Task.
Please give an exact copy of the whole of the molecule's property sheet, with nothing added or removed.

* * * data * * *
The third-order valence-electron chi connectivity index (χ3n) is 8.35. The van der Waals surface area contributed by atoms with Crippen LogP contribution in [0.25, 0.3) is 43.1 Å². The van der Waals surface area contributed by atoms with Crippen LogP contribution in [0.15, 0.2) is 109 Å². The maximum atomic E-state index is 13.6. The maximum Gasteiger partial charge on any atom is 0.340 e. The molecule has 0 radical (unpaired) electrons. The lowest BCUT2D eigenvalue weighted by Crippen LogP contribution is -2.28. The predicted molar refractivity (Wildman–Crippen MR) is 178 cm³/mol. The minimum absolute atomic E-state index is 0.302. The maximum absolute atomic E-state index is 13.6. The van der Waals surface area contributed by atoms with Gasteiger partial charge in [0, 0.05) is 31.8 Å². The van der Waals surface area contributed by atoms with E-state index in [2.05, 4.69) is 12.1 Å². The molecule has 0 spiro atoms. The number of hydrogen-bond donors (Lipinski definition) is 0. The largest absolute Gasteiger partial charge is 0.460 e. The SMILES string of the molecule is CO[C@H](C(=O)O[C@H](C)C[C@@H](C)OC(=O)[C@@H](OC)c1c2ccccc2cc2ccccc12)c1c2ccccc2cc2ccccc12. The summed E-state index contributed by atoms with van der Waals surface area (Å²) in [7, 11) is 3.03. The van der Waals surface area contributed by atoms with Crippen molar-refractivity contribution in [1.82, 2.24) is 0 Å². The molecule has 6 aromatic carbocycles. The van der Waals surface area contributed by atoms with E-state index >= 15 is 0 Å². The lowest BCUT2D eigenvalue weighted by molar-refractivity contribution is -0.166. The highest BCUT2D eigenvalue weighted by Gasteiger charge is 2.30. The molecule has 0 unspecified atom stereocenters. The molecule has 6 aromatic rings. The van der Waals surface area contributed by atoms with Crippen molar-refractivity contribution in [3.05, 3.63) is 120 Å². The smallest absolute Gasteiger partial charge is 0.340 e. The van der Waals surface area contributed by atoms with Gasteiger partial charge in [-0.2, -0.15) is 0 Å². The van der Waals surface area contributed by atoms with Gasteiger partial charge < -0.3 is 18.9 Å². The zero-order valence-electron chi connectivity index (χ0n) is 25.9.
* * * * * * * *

The third-order valence-electron chi connectivity index (χ3n) is 8.35. The van der Waals surface area contributed by atoms with Crippen LogP contribution in [0.25, 0.3) is 43.1 Å². The van der Waals surface area contributed by atoms with Crippen LogP contribution in [0.15, 0.2) is 109 Å². The maximum atomic E-state index is 13.6. The maximum Gasteiger partial charge on any atom is 0.340 e. The molecule has 0 radical (unpaired) electrons. The lowest BCUT2D eigenvalue weighted by Crippen LogP contribution is -2.28. The predicted molar refractivity (Wildman–Crippen MR) is 178 cm³/mol. The minimum absolute atomic E-state index is 0.302. The maximum absolute atomic E-state index is 13.6. The van der Waals surface area contributed by atoms with Gasteiger partial charge in [0, 0.05) is 31.8 Å². The van der Waals surface area contributed by atoms with E-state index in [2.05, 4.69) is 12.1 Å². The molecule has 0 spiro atoms. The number of hydrogen-bond donors (Lipinski definition) is 0. The largest absolute Gasteiger partial charge is 0.460 e. The SMILES string of the molecule is CO[C@H](C(=O)O[C@H](C)C[C@@H](C)OC(=O)[C@@H](OC)c1c2ccccc2cc2ccccc12)c1c2ccccc2cc2ccccc12. The summed E-state index contributed by atoms with van der Waals surface area (Å²) in [7, 11) is 3.03. The van der Waals surface area contributed by atoms with Crippen molar-refractivity contribution in [1.82, 2.24) is 0 Å². The molecule has 6 aromatic carbocycles. The van der Waals surface area contributed by atoms with E-state index >= 15 is 0 Å². The lowest BCUT2D eigenvalue weighted by molar-refractivity contribution is -0.166. The highest BCUT2D eigenvalue weighted by Gasteiger charge is 2.30. The molecule has 0 unspecified atom stereocenters. The molecule has 6 aromatic rings. The van der Waals surface area contributed by atoms with Crippen molar-refractivity contribution in [3.05, 3.63) is 120 Å². The smallest absolute Gasteiger partial charge is 0.340 e. The van der Waals surface area contributed by atoms with Gasteiger partial charge in [-0.2, -0.15) is 0 Å². The van der Waals surface area contributed by atoms with Gasteiger partial charge < -0.3 is 18.9 Å². The zero-order valence-electron chi connectivity index (χ0n) is 25.9.